Delays of fire at sea cover
PASSENGERS on board a burning ferry off Suffolk's coast would face an agonising wait for firefighters to arrive from more than 100 miles away.And today it was revealed that will be the situation for the next TWO years – despite pledges to restore the county's vital firefighting at sea team.
PASSENGERS on board a burning ferry off Suffolk's coast would face an agonising wait for firefighters to arrive from more than 100 miles away.
And today it was revealed that will be the situation for the next TWO years – despite pledges to restore the county's vital firefighting at sea team.
It would be quicker to get crews to fly across the North Sea from Belgium than to scramble them from Lincolnshire, the next closest maritime fire crew.
The Evening Star launched a campaign after Suffolk axed its firefighting at sea squad to save just £9,000 a year.
The Maritime and Coastguard Agency (MCA) has since pledged to ensure the UK has firefighting capacity around its entire coastline to deal with the country's woeful inadequacy to deal with a major ship fire.
But officers assigned to the project have only just started work and now do not expect to be finished until early 2005.
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It is expected to be after that before firefighters in Suffolk are back in action tackling fires on vessels in the busy shipping lanes off the county's coast.
Only ten out of 40-plus coastal brigades still fight fires at sea but shipping lanes get busier each year, with bigger vessels carrying a variety of dangerous cargo and passenger ferries growing in size.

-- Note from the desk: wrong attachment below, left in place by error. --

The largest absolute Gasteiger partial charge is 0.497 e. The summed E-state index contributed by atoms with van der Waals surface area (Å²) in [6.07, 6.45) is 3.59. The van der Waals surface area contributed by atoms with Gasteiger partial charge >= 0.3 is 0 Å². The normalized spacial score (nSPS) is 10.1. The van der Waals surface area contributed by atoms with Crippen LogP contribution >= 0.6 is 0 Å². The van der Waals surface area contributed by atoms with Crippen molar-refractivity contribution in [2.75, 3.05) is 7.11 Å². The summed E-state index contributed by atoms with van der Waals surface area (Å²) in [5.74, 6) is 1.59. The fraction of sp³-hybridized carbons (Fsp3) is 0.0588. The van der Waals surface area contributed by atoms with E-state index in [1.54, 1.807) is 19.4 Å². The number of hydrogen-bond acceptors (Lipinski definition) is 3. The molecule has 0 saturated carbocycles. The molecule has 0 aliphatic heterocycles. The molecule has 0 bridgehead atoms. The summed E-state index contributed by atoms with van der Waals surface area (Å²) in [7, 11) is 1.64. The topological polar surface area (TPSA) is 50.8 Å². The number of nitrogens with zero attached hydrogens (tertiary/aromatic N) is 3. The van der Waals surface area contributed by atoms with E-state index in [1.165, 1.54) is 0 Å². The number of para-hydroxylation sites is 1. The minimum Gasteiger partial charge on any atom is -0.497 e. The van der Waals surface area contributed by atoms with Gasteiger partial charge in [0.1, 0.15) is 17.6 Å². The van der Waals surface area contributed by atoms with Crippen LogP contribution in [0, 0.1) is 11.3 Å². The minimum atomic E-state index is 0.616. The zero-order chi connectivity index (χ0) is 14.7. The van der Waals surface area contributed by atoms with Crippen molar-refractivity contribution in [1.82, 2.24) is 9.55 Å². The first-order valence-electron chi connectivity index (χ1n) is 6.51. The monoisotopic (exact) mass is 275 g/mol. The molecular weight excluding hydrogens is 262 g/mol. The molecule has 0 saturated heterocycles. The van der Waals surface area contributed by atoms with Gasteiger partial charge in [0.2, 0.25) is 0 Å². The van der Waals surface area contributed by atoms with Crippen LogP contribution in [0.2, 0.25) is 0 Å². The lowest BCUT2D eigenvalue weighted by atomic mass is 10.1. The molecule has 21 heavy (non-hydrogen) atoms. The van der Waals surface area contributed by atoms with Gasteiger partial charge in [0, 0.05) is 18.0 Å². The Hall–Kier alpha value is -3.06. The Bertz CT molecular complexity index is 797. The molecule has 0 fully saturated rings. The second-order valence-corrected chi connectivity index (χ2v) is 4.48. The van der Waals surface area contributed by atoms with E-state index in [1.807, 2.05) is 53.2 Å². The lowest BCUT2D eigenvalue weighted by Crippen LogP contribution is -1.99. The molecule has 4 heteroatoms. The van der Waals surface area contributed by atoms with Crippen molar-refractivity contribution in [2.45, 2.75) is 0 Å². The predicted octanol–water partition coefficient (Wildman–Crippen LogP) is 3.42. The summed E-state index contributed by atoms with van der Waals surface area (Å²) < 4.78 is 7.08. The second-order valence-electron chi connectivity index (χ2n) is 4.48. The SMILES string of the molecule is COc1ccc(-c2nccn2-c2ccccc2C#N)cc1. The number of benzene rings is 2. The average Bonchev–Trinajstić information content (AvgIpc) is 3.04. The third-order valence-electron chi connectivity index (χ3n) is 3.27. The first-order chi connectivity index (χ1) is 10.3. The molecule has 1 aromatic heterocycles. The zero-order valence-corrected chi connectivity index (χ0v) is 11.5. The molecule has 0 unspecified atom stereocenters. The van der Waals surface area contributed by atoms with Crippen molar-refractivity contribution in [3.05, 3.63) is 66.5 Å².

There has long been a fear that there could be a major incident with so much shipping using Felixstowe. There was a perfect example when the P&O Norsea ferry caught fire just days before Suffolk axed its firefighting at sea team.
The MCA's Sea of Change project aims to create a strategy for dealing with major fires at sea and form 12 to 15 squads of 50 officers drawn from coastal fire services who will turn out in an emergency.
Divisional officer Mervyn Kettle, seconded from Cornwall fire brigade as part of a two-man team to carry out the project, said it would take two years.
It was hoped to complete a review of the national and international situation by July, and then to develop a plan of the needs of its region by April 2004.
There will then be consultation on these ideas and it is hoped by early 2005 there will be a final strategic and tactical operational scheme.
The project recognised that not all coastal fire brigades needed to have firefight at sea capability, but it was hoped brigades would team up to provide co-ordinated 24-hour cover.
The MCA says it is essential Suffolk takes part because it already has officers with training and experience and talks would take place soon through the fire chiefs' professional association about reactivating the team.
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